Henry M. Wiesenfeld, 97, businessman, veteran

December 10, 2004

Henry Mann Wiesenfeld, a retired printing company comptroller who had owned and operated a downtown sporting goods store, died of congestive heart failure Dec. 2 at Gilchrist Center for Hospice Care in Towson. He was 97 and had lived for many years in North Baltimore before moving to the Edenwald retirement community.

Born in the city and raised in Reservoir Hill, he was a 1924 graduate of Park School. As a child, he attended the dedication of the Tomb of the Unknown Soldier at Arlington National Cemetery and had his picture taken with President Warren G. Harding.

His studies in political economy at the Johns Hopkins University were interrupted in 1928 by the death of his father, "Little Joe" Wiesenfeld, a well-known Baltimore merchant who owned a sporting goods and hardware store, Little Joe's, at Howard and Baltimore streets.

The son, not yet 21, took over the business. He had nearly completed his studies, and Hopkins later awarded him a diploma.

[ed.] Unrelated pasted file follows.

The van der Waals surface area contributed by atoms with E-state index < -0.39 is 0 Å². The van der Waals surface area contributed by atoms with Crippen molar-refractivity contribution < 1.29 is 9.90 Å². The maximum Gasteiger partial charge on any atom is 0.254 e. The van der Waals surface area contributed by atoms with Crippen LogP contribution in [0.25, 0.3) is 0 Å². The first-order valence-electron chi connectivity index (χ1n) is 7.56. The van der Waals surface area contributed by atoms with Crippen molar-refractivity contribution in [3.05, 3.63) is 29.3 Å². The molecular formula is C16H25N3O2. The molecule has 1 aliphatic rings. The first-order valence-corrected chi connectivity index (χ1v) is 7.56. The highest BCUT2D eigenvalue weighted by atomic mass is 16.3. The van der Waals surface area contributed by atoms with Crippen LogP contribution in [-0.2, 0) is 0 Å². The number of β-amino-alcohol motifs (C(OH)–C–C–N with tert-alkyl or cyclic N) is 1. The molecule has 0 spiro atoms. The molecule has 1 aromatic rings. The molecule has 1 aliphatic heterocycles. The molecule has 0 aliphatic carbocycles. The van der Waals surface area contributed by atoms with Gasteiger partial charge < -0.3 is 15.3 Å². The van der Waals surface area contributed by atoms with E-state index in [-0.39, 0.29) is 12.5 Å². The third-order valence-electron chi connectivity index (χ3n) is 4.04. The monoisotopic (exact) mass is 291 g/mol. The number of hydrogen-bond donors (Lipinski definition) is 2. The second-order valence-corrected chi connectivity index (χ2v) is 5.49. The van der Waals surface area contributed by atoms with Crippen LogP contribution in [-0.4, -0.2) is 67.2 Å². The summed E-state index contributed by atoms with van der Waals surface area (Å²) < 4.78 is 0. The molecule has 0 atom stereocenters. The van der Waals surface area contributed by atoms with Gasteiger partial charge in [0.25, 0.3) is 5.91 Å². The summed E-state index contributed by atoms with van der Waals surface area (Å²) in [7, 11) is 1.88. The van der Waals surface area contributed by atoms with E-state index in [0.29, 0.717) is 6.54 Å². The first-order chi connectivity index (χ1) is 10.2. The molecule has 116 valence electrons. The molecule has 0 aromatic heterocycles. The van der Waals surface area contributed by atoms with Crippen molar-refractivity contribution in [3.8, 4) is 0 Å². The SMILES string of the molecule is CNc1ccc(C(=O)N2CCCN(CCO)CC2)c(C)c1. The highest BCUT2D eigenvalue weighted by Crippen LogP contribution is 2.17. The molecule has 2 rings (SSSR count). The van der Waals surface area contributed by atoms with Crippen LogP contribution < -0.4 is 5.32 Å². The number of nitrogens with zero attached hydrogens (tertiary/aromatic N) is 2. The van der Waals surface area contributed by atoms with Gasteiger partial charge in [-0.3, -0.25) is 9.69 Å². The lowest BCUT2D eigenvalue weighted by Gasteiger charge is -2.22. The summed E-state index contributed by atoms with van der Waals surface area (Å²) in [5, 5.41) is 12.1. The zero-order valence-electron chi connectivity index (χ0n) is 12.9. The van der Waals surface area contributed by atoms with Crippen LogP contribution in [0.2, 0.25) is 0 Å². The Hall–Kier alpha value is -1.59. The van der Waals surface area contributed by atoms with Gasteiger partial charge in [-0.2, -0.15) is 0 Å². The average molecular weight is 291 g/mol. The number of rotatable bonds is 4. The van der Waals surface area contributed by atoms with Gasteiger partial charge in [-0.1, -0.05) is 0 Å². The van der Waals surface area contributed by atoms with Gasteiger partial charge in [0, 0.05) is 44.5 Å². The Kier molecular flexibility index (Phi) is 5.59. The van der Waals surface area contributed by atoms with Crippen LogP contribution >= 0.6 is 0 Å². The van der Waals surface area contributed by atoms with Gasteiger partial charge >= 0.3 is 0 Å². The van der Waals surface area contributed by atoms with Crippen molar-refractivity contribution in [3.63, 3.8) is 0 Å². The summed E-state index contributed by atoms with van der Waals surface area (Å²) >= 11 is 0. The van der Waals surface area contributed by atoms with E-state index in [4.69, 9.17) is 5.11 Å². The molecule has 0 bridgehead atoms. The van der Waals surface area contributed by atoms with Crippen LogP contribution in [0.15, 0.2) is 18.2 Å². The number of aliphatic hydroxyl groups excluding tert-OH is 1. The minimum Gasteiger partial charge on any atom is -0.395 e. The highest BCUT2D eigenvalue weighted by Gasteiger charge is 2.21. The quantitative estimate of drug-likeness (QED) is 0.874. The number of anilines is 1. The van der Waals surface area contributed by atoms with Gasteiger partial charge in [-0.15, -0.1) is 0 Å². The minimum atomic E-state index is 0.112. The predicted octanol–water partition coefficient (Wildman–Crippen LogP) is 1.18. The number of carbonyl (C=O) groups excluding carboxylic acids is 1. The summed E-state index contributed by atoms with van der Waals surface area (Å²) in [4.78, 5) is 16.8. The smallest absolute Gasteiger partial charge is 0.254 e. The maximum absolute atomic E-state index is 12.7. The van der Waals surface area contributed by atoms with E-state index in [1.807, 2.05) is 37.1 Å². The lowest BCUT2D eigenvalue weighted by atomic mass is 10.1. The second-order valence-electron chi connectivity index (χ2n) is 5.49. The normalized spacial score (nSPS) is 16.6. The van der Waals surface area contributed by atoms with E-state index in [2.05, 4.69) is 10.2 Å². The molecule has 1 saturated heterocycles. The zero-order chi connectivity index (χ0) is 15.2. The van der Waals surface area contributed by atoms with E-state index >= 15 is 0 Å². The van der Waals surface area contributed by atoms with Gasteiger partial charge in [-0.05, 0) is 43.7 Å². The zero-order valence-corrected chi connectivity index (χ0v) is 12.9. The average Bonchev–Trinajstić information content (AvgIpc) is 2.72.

Mr. Wiesenfeld served in the Army during World War II, landed at Normandy on June 7, 1944, the day after D-Day, and fought in France and Belgium.

After the war he returned to the business, which he later moved to West North Avenue and turned into a mail-order saddlery operation. He sold it in the early 1960s, became comptroller of the Joseph W. King Printing Co. and retired in 1984.

He was a Towson library volunteer and belonged to the Service Corps of Retired Executives. He also was a donor to institutions of higher education, including Hopkins.

A memorial service will be held at 2 p.m. Jan. 17 at Edenwald, 800 Southerly Road in Towson.

His wife of 53 years, the former Elizabeth Pocock, died in 1990. There are no immediate survivors.

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